Automotive industry: The Beginning of the Industry - Business in United States of America
Many people in many different places were responsible for the invention of the automobile. Étienne Lenoir, a Belgian, made the first successful internal combustion engine in 1860, and twenty-five years later Carl Benz, a German engineer, was the first to build a usable vehicle powered by such an engine. In 1893, Charles E. and J. Frank Duryea built America’s first successful automobile in Springfield, Connecticut, and two years later their vehicle prevailed in a car race against German-built competitors. The Duryea car averaged seven miles per hour in the fifty-five-mile race from Chicago to Evanston, Illinois. At this time, accidents and breakdowns were extremely common, and many people looked on motor vehicles as a passing fad.
During the 1890’s, numerous entrepreneurs were competing in an attempt to develop a commercially profitable vehicle. In 1897, Colonel Albert A. Pope of Hartford, Connecticut, established the Pope Manufacturing Company, which is considered the true beginning of the U.S. automobile industry. That same year, Francis and Freeman Stanley began making steam automobiles in Newton, Massachusetts, and they built a few hundred Stanley Steamers before the advantages of the internal combustion engine become clear. The first truly successful company, the Olds Motor Works, founded by Random E. Olds in 1899, sold five thousand cars during its first five years of operations. The “Merry Oldsmobile” was dependable, affordable, and simple to operate. Olds was the first to apply the assembly-line principle to the automobile and the first to build a factory specifically designed to manufacture automobiles.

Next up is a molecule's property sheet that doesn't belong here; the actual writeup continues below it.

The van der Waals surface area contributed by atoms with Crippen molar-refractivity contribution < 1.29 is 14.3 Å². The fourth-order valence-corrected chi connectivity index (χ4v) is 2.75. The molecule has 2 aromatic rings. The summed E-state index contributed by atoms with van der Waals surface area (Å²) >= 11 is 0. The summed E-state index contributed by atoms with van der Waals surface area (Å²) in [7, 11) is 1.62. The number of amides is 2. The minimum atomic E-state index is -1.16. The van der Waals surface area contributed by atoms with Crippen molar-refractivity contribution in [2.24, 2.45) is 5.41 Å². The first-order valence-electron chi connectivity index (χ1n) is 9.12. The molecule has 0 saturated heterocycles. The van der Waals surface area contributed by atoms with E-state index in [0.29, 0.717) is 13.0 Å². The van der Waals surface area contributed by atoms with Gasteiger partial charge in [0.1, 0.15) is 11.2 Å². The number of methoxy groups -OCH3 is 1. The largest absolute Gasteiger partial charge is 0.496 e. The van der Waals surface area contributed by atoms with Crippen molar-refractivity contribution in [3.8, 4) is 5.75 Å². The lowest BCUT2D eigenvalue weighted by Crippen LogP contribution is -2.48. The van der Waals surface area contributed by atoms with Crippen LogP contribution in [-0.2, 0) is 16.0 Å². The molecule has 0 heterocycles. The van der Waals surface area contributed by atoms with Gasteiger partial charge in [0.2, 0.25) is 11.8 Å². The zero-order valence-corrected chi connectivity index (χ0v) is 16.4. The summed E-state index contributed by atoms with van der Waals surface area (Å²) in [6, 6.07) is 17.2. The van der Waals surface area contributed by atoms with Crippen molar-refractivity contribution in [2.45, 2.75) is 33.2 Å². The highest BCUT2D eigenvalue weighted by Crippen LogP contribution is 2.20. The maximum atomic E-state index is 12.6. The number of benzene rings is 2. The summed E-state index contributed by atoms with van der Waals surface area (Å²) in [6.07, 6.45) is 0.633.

In 1902, Henry M. Leland founded the Cadillac Automobile Company, which was named after the founder of Detroit. In 1903, David Dunbar Buick founded the Buick Motor Company. That same year Henry Ford, an engineer who had failed in two earlier business ventures, established the Ford Motor Company, which for its first three years simply assembled parts supplied by other companies. Although Thomas Alva Edison encouraged Ford to persevere, Edison disdained the noise and pollution of gasoline engines, investing his time and money in an unsuccessful attempt to build an electric car.
The majority of the earliest automobile manufacturers paid a royalty of about 1 percent to the Association of Licensed Motor Vehicles (ALAM), which existed only because George Selden had obtained a patent for making automobiles in 1895. Although Selden did not actually build an automobile until 1904, he obtained a patent based on a crude model that he had first submitted in 1877, after observing a two-cycle engine built by George Brayton. Henry Ford refused to pay royalties to ALAM, and after a long legal battle, a federal appellate court in 1911 ruled in Ford’s favor, holding that Selden’s patent applied only to automobiles using the obsolete Brayton engine. Publicity from the litigation helped enhance Ford’s reputation as an opponent of unmerited gain at the public’s expense.